So, while it is great that India's numbers look relatively good, don't raise a cheer just yet, points out T N Ninan.
The Indian economy, however troubled, looks better than almost any other. Start with prices.
Consumer price inflation in the US is at 8.5 per cent, a 40-year high.
In the Euro area, it is 7.5 per cent. These are economies used to inflation averaging less than 2 per cent.
Here in India we may groan over rising petrol and diesel costs and some spectacular price tags on individual food items.
Lemon prices, for instance, have been reported as high as Rs 300-Rs 350 per kg in some wholesale markets.
Naturally, criticism of the Reserve Bank has grown for not having placed greater emphasis much earlier on controlling inflation, which is now well above the target range.
Still, India's consumer price inflation is moderate at fractionally under 7 per cent.
Compared with the Brics economies, Brazilian inflation is in the double-digits at 11.3 per cent, as is Russia's at 16.7 per cent.
Only China has the inflation beast virtually slain, breathing slowly at just 1.5 per cent. (All numbers are as compiled by The Economist.)
The comparative picture is even better when it comes to economic growth.
India tops the forecasts for 2022, at 7.2 per cent.
China comes the closest among the large economies with 5.5 per cent, while the US and the euro area are naturally lower at 3 and 3.3 per cent, respectively -- the advanced economies tend to grow slower than those tagged 'emerging'.
Regardless, Brazil is stagnant and Russia is headed for deep trouble with a projected 10.1 per cent shrinkage of its GDP.
Japan on its part has low inflation with modestly accelerating growth.
The comparative good news for India doesn't stop there.
The inflation challenge confronting the RBI may be easier to tackle since the required moderation in India is less than in the advanced economies.
Two other positive elements in the picture are the exceptional performance on tax collection (achieving among the highest tax-GDP ratios in recent years) and on exports.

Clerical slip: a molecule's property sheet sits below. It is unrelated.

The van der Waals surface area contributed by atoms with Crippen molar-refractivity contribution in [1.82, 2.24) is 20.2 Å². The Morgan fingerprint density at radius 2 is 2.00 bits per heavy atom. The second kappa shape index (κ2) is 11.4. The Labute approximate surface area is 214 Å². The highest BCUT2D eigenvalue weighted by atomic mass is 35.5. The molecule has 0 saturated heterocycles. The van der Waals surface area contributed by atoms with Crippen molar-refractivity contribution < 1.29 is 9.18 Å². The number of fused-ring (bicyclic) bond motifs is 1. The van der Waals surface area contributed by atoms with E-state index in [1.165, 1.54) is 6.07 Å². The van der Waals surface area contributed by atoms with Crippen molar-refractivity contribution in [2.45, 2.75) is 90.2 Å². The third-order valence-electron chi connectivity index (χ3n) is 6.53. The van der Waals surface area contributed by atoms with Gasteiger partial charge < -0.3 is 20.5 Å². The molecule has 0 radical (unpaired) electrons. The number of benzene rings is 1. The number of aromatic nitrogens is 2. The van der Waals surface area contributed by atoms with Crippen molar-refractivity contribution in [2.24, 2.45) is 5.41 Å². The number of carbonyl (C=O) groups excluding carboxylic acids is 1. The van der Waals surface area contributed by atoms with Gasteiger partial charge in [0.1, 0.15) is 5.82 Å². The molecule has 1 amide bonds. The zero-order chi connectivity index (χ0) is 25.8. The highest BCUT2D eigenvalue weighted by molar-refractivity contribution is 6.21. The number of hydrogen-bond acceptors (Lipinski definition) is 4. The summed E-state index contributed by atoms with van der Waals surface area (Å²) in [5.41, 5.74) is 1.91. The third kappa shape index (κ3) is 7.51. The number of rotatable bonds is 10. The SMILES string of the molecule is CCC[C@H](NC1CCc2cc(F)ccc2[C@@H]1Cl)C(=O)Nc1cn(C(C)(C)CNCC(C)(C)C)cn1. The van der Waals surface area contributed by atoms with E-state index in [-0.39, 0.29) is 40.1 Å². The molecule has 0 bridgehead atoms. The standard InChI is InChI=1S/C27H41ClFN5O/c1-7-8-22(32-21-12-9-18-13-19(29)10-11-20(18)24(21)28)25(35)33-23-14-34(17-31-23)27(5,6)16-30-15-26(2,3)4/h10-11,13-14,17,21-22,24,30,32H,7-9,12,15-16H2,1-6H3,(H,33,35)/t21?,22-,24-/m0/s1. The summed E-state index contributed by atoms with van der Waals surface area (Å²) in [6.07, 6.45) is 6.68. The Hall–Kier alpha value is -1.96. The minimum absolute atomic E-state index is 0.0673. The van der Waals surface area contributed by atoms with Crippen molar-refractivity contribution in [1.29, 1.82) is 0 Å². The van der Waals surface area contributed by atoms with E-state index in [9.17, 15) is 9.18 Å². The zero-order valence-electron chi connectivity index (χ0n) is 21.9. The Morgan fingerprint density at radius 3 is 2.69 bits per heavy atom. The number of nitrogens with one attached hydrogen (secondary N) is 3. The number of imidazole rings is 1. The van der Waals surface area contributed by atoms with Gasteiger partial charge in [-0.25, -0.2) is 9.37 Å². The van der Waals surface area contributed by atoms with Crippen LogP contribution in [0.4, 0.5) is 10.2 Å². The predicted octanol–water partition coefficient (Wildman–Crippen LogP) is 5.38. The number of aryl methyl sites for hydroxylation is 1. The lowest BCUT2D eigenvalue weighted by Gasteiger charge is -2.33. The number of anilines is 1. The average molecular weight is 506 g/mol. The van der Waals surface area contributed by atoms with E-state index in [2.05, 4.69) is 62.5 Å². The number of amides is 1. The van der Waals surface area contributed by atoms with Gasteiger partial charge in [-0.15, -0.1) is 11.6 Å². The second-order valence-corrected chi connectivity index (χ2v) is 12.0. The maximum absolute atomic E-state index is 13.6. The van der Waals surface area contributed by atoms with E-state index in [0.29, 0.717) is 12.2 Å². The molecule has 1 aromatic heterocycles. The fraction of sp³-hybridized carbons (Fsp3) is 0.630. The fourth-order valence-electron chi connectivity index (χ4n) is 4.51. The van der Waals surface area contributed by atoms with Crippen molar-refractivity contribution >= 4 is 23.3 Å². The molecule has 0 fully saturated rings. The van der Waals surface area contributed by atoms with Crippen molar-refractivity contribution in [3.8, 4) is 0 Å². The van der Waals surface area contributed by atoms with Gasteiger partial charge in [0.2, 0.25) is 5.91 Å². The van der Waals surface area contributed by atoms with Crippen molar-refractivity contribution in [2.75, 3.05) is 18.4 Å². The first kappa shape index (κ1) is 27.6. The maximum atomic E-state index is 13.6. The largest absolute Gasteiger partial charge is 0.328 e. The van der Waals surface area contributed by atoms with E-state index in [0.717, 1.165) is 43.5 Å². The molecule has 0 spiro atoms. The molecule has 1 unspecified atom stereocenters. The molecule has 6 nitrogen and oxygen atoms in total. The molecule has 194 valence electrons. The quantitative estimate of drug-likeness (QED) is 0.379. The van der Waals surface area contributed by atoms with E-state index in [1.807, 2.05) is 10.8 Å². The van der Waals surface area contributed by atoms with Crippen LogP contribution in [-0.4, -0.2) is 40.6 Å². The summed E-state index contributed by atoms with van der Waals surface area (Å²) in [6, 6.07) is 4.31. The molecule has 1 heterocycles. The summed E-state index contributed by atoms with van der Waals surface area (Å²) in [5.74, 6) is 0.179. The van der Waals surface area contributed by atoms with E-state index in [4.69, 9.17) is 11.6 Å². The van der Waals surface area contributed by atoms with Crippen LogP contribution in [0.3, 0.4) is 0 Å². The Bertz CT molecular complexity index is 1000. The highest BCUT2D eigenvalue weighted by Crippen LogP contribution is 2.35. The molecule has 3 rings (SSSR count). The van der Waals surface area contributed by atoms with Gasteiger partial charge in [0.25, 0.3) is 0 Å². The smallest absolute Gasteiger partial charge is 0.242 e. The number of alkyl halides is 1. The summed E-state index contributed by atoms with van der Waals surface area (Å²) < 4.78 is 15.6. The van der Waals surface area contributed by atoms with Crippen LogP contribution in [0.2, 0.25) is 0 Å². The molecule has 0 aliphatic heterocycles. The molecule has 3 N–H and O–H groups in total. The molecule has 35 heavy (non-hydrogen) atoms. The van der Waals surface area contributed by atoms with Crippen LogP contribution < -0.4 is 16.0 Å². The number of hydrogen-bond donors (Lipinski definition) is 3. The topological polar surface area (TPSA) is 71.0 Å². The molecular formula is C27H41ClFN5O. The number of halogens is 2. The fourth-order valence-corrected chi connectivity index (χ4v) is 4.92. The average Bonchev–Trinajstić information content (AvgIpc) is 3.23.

Confidence in the country remains high.
The rupee has been one of the more stable currencies, dropping against the dollar by just 1.4 per cent in the last 12 months.
Other than the yuan, the only currencies to have gained against the dollar belong to oil exporters: Brazil, Indonesia, and Mexico.
How long can the good news last in the face of visible headwinds? The rupee could wilt if oil prices stay high.
More importantly, the 3 per cent economic growth predicted for the US may prove optimistic.
The inversion of the interest yield curve (sloping down over time rather than up) has led market observers to suggest that the world's largest economy is headed for recession.
The key question is whether the US monetary authority can calibrate interest rate hikes to control inflation without provoking a recession that, if it comes about, will impact all economies.
If world trade slows, India's exports too will lose bounce.
Even without that, the comparative numbers spell bad news for the world rather than any particular good news for India.
Compared to a quarter ago, all growth forecasts for India have been tempered even as the inflation picture has got worse.
The monthly production numbers remain modest while surveys show a dip in the business mood.
Indeed, the RBI expects growth in the second half of 2022-2023 to be no more than 4.1 per cent -- with acceleration after that.
Uncertainty is implicit in such forecasts.
There is little the government can do to improve the outlook, given its stretched finances, the repeated disruption caused by the pandemic, and now by the war in Ukraine.
China, which has followed a zero tolerance approach to Covid, has shut down its largest metropolis, Shanghai.
It would be idle to think that there will be no fall-out on that country's economy and indeed on the rest of the world -- in parts of which yet another Covid wave seems to be building even as the war in Ukraine threatens to drag on, and possibly escalate.
So, while it is great that India's numbers look relatively good, don't raise a cheer just yet.
We live in a troubled world.
Feature Presentation: Aslam Hunani/Rediff.com